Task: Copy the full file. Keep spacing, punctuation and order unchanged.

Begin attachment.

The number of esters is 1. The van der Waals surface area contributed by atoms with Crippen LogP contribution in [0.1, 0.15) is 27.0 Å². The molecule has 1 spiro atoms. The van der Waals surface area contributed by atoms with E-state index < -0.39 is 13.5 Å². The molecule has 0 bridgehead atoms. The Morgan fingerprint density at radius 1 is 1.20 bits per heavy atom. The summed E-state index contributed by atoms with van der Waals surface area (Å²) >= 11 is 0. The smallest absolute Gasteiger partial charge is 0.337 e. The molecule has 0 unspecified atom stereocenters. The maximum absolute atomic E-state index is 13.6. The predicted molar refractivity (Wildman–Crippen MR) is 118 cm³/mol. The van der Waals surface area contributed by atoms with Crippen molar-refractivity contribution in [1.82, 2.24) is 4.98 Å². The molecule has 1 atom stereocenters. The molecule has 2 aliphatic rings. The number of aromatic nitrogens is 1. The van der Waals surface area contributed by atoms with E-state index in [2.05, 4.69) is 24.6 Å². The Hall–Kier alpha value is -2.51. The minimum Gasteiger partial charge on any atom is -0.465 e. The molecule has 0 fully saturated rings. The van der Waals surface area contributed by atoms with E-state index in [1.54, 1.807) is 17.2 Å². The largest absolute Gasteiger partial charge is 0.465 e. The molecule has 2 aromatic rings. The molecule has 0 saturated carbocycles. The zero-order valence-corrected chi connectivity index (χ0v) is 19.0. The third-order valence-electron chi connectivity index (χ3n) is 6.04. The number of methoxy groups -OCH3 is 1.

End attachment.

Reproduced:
The number of esters is 1. The van der Waals surface area contributed by atoms with Crippen LogP contribution in [0.1, 0.15) is 27.0 Å². The molecule has 1 spiro atoms. The van der Waals surface area contributed by atoms with E-state index < -0.39 is 13.5 Å². The molecule has 0 bridgehead atoms. The Morgan fingerprint density at radius 1 is 1.20 bits per heavy atom. The summed E-state index contributed by atoms with van der Waals surface area (Å²) >= 11 is 0. The smallest absolute Gasteiger partial charge is 0.337 e. The molecule has 0 unspecified atom stereocenters. The maximum absolute atomic E-state index is 13.6. The predicted molar refractivity (Wildman–Crippen MR) is 118 cm³/mol. The van der Waals surface area contributed by atoms with Crippen molar-refractivity contribution in [1.82, 2.24) is 4.98 Å². The molecule has 1 atom stereocenters. The molecule has 2 aliphatic rings. The number of aromatic nitrogens is 1. The van der Waals surface area contributed by atoms with E-state index in [2.05, 4.69) is 24.6 Å². The Hall–Kier alpha value is -2.51. The minimum Gasteiger partial charge on any atom is -0.465 e. The molecule has 0 fully saturated rings. The van der Waals surface area contributed by atoms with E-state index in [1.54, 1.807) is 17.2 Å². The largest absolute Gasteiger partial charge is 0.465 e. The molecule has 2 aromatic rings. The molecule has 0 saturated carbocycles. The zero-order valence-corrected chi connectivity index (χ0v) is 19.0. The third-order valence-electron chi connectivity index (χ3n) is 6.04. The number of methoxy groups -OCH3 is 1.